Standardized tools and styles can make things even worse. Presentations follow a predefined pattern, bore the audience with repetitive mannerisms instead of catering for its interests and questions.

An effective presentation needs serious work, care, competence. It needs to be tried and tested, finding the most effective form for its specific content, with precise coherence of visual and textual devices to its intent and purpose.

Even when technical resources were less easy and more expensive (costing time, care and commitment as well as money) there were mistakes and mishaps – as well as deliberate cheats. But it didn’t happen as often as it does now, because more effort and specific competence were needed for its preparation. Things are made worse by the powerpoint intoxication.

It seems so easy. An elaborate show can be put together in a few hours. The abundance of tricks and devices encourages exaggeration. The result is often depressing.

The resources offered by standard slideware are always the same. As a result presentations often look the same, though they are dealing with totally different subjects. That is confusing and boring.

We often see a presenter, imprisoned in a predetermined format, unable to answer a simple question. Because he or she is trained to repeat, without any depth of understanding, a presentation put together by someone else. Even when people prepare their own presentations, they often get lost in the mechanics of form and format – and miss the point of what they were supposed to say.

Another ridiculous consequence is that, after a meeting or a convention, instead of a written document what is left behind is a copy of the slides. It’s obvious that slides prepared to support a presentation are not the appropriate format for reading – and lack depth of explanation and information. But haste, habit, and mindless subjugation to technology lead to the production of useless papers that confuse the issue (even when they are not deliberately deceiving).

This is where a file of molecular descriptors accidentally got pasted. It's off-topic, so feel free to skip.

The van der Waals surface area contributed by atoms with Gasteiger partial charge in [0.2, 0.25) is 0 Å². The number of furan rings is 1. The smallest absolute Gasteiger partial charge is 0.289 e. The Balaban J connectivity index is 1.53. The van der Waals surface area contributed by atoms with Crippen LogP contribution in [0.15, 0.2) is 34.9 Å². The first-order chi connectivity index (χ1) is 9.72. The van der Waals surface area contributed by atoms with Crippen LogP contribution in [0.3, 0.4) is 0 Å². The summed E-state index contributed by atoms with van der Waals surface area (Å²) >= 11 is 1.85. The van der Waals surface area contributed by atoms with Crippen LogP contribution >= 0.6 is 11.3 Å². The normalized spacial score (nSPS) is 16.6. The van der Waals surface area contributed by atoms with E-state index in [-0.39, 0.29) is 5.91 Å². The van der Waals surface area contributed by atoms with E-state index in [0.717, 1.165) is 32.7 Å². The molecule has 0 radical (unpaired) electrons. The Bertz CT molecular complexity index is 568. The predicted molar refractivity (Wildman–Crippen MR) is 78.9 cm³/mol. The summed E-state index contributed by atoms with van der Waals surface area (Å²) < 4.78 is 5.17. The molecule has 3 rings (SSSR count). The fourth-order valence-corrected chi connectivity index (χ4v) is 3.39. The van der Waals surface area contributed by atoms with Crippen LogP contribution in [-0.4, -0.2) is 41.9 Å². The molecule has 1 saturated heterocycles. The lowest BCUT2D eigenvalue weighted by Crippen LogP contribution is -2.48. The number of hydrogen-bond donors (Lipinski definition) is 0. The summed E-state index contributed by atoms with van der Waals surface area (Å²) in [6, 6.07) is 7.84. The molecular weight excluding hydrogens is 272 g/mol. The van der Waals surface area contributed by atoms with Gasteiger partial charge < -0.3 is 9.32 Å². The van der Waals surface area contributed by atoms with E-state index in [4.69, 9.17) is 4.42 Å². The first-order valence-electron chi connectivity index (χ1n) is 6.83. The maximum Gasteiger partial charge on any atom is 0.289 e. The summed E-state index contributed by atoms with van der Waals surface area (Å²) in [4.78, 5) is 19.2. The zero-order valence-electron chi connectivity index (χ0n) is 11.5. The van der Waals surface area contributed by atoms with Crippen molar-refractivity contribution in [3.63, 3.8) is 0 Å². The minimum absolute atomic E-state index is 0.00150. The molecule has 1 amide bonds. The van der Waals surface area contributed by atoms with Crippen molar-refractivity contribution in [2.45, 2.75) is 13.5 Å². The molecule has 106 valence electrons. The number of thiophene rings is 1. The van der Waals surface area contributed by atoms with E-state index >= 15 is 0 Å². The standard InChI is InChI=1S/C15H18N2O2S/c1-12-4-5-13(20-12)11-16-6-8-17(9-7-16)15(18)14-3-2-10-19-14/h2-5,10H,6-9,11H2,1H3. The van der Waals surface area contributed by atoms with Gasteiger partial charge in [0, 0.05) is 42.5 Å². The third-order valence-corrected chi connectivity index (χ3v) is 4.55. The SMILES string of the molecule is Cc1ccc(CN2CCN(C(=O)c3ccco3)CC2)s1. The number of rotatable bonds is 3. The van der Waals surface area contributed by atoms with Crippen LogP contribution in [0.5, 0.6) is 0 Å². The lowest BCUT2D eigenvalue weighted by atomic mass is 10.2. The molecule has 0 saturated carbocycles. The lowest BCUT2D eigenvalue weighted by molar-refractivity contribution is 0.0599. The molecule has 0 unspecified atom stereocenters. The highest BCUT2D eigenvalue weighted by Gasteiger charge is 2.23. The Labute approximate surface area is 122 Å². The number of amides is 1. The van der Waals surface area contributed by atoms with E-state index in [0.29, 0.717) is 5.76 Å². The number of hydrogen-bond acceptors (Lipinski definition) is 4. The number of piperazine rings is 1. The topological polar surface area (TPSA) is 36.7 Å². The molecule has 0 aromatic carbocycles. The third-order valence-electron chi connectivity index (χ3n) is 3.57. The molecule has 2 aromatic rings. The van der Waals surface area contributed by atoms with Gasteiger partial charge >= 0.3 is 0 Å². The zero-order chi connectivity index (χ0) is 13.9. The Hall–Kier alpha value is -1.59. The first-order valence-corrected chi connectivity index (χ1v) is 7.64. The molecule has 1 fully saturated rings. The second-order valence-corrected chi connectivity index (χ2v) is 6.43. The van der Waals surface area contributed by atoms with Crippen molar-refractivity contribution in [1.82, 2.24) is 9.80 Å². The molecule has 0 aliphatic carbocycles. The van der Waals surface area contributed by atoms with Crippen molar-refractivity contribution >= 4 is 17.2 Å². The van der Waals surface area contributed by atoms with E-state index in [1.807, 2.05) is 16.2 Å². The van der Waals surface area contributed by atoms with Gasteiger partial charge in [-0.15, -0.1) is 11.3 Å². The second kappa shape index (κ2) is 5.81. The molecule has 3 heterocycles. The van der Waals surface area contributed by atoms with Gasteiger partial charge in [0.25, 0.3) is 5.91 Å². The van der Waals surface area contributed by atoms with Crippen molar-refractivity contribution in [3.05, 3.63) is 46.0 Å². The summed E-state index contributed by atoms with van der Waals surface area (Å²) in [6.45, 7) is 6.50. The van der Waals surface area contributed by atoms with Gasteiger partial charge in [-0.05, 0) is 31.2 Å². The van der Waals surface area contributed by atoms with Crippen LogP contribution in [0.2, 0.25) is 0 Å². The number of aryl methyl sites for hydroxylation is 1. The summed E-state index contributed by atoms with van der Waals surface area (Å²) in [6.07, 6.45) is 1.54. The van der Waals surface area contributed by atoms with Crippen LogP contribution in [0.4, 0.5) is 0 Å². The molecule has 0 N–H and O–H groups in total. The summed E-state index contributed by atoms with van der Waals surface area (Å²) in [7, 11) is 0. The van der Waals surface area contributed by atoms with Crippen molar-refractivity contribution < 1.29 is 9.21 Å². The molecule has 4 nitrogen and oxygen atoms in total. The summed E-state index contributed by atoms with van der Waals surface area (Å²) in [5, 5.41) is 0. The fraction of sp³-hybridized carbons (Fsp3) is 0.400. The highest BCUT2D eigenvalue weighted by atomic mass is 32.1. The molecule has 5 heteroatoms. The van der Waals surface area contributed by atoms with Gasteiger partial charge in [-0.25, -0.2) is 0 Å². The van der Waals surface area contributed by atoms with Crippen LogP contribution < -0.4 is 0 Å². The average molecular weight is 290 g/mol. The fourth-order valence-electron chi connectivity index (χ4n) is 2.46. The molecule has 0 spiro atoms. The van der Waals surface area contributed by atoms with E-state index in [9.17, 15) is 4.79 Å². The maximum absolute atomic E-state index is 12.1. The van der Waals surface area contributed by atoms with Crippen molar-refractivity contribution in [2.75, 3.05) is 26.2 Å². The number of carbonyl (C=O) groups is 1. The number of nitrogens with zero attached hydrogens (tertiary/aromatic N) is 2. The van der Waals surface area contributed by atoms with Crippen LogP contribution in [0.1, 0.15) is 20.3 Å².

There are also messy results of “personalization”. It’s easy, with word processing, to change a name. Too easy. A document (or presentation) that on page 1 shows the name of a person, or a company, in the publishing business reveals on page 12 that it was originally written for a car dealer.

Things get worse in the case of online communication. It’s annoying enough to receive a three megabyte powerpoint attachment to tell us something that could have been said more effectively in six lines of plain text. But there are also websites that contain materials poorly adapted from something that had been obviously prepared for another purpose. In addition to the well known and widespread disease of cosmetics prevailing on content.

After many years of serious discussion about usability and content management, the best website makers know that substance matters more than appearance. (See The architect and the gardener.)  But many site owners want things done poorly. Because they don’t understand that the internet isn’t television. Or because they are infected by the powerpoint bug. Or because they don’t want to commit manpower to produce meaningful content. So we are still plagued with a proliferation of empty boxes, shiny appearances with nothing inside.

The powerpoint syndrome isn’t just the misuse of specific technology. It’s a cultural disease. The abundance of resources for makeup and glitz leads to exaggeration and superficiality. Where appearance prevails on substance, scams and cheats are more easily disguised. We must learn to tame the wild proliferation of expressive tools to bring them to obedience, to the service of what we have to say. If and when there is something that is really worth saying.

The subject is effectively summarized in this cartoon by Alex Gregory published in The New Yorker on September 29, 2003.


Post scriptum – seven years later
September 2011

Time goes by, the problem remains. Of course powerpoint, as other technologies, can be used reasonably and effectively. But we are still plagued with the obnoxious prevaililing of technical tricks over content and meaning.

In the ever continuing series of his “Dilbert” strips, Scott Adams has dealt several times with the powerpoint disease. In this one, September 11, 2011, he is deliberately connecting it with garbage.

garbage man
Copyright © 2011 Scott Adams

And also...
September 2012

There are lots of comments on this subject. But here is one that I find particularly interesting (not only because it’s amusing).

PowerPoint was released by Microsoft in 1990 as a way to euthanize cattle using a method less cruel than hitting them over the head with iron mallets.

After PETA [People for the Ethical Treatment of Animals] successfully argued in court that PowerPoint actually was more cruel than iron mallets, the program was adopted by corporations for slide show presentations.

Conducting a PowerPoint presentation is a lot like smoking a cigar. Only the person doing it likes it. The people around him want to hit him with a chair.

Damien Morton